Python: 7-line & 52ms (+ 1-liner for fun)

  • 7
    def addStrings(self, num1, num2):
        z = itertools.izip_longest(num1[::-1], num2[::-1], fillvalue='0')
        res, carry, zero2 = [], 0, 2*ord('0')
        for i in z:
            cur_sum = ord(i[0]) + ord(i[1]) - zero2 + carry
            res.append(str(cur_sum % 10))
            carry = cur_sum // 10
        return ('1' if carry else '') + ''.join(res[::-1])

    The above I think would be the expected answer in an interview. But just for fun based on a similar idea we can have a (rather long :-) one-liner. It technically satisfies the problem conditions, although it may warrant disqualification from the contest, depending on interpretation:

    • "You must not use any built-in BigInteger library" -> I don't use a library; I am just making use of the fact that Python's standard int supports arbitrarily large integers.
    • "or convert the inputs to integer directly" -> I don't; I sum them digit by digit. It is the result that I convert to integer and back.

    Formated for added clarity, although everything can be put on the same line:

    def addStrings(self, num1, num2):
         return str(
                  reduce(lambda a, b: 10*a + b, 
                     map(lambda x: ord(x[0])+ord(x[1])-2*ord('0'),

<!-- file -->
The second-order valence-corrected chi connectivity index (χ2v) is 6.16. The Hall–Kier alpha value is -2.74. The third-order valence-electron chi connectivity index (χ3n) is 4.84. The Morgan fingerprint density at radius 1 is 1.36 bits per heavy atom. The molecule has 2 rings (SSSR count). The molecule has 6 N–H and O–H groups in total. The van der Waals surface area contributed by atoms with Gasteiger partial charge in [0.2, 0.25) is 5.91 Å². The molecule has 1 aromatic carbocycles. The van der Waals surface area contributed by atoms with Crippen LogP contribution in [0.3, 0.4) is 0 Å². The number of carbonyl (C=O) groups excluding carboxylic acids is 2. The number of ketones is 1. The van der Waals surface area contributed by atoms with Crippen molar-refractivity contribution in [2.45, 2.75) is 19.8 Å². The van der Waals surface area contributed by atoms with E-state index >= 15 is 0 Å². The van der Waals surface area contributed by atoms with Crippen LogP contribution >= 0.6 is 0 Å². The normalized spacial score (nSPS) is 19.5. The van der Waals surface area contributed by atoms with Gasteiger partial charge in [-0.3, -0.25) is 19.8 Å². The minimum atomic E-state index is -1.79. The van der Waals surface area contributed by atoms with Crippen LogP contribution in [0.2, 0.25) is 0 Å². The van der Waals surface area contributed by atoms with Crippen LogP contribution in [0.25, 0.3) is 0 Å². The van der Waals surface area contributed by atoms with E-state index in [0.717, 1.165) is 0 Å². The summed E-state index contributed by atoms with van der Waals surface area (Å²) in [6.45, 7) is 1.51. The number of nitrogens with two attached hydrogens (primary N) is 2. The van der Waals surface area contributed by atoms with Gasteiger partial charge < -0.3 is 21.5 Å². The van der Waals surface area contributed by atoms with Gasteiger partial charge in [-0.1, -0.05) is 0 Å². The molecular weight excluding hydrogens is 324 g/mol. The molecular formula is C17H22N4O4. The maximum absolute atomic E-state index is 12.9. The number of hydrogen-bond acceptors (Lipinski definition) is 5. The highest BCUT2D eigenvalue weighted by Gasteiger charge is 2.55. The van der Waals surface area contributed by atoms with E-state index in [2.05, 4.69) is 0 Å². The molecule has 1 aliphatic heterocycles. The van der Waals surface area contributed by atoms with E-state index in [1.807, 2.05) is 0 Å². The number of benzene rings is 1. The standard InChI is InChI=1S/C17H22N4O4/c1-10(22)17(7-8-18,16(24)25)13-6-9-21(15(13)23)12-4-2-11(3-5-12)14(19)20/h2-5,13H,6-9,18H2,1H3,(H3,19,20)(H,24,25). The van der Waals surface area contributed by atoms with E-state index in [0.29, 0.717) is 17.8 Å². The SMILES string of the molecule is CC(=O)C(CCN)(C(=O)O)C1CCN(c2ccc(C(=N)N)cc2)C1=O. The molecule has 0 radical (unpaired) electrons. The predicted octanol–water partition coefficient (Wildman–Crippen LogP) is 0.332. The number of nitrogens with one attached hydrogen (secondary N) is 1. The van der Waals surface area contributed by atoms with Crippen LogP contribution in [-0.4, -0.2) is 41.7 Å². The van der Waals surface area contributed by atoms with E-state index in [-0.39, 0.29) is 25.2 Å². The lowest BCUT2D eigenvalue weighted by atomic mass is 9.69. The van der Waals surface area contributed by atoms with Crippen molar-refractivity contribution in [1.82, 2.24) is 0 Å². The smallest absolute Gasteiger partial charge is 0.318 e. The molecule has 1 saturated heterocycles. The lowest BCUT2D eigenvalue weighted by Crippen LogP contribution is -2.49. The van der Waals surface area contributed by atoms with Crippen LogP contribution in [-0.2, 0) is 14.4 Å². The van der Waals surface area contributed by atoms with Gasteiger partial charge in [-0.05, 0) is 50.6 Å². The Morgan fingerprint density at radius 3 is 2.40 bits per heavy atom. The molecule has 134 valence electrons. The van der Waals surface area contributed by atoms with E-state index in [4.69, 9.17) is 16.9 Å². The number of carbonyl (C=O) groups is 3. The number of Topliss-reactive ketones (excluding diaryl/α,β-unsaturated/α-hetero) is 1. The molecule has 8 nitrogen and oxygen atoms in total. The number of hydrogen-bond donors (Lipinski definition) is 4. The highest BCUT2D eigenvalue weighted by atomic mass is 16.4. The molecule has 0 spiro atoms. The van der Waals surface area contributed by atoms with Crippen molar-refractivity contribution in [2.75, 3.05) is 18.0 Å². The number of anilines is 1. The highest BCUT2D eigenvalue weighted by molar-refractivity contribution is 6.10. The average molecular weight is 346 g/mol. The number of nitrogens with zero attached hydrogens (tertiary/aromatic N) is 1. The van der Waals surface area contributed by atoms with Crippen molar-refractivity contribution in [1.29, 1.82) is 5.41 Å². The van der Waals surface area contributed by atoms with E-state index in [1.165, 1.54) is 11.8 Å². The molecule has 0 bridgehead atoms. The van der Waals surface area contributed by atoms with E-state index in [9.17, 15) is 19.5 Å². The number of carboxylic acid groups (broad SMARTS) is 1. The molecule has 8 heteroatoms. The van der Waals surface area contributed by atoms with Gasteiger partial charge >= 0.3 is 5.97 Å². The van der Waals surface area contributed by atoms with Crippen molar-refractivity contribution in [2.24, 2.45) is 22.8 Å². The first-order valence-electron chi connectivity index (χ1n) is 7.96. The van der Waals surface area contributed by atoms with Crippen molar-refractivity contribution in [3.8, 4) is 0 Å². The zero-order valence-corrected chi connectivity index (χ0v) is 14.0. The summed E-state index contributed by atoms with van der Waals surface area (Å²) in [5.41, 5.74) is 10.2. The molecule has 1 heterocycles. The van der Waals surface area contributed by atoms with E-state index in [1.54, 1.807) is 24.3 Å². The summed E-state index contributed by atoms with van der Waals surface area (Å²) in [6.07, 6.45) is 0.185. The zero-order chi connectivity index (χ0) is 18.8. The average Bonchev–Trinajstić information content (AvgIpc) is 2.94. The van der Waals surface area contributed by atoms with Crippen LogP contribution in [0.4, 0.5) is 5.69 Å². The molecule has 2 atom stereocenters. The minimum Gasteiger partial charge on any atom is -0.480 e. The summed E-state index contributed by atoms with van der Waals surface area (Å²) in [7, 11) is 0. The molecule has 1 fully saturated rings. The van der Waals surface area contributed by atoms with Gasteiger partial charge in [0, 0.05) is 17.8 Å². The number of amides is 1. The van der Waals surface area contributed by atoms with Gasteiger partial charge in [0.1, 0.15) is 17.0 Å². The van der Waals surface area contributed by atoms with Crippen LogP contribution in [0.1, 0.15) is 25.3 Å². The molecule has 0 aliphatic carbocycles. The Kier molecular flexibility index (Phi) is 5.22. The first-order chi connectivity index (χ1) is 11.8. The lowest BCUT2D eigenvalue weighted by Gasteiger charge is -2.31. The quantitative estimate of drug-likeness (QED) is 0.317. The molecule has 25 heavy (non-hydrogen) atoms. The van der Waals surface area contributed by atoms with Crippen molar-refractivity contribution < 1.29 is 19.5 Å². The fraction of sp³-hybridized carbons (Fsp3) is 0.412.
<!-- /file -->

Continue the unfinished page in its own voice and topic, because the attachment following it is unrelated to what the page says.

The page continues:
list(itertools.izip_longest(num1[::-1], num2[::-1], fillvalue='0'))[::-1]

    Would the one liner be acceptable in the contest?

  • 3

    @dalwise said in Python: 7-line & 52ms + legal 1-liner:

    Would the one liner be acceptable in the contest?

    Of course not.

    int clearly is part of the library. And even if it weren't, it's clear how the rule is meant and that you're violating it.

  • 0

    @StefanPochmann Yes, the second solution is certainly a stretch of the rules, but still a fun exercise. I do think that it can be argued that I don't use a BigInteger library: I use the standard int (which surely is allowed, right?). I agree with you that I use it in a way which does violate the intention of the rules (but I think not the rules themselves ;).

    I've changed the title to remove the "legal" part to avoid confusion and I won't argue further on its "legality", since as originally mentioned the one-liner is just for fun. The "normal" answer is the first one.

  • 0

    Don't really see a point in carrying if you're adding numbers using ord like you do. "Technically" this solution also follows the standards setup by the question

    def convert(c): 
                return ord(c)-ord('0')
            for i in num1:
                x1=x1*10+ convert(i)
            for j in num2:
            return str(x)

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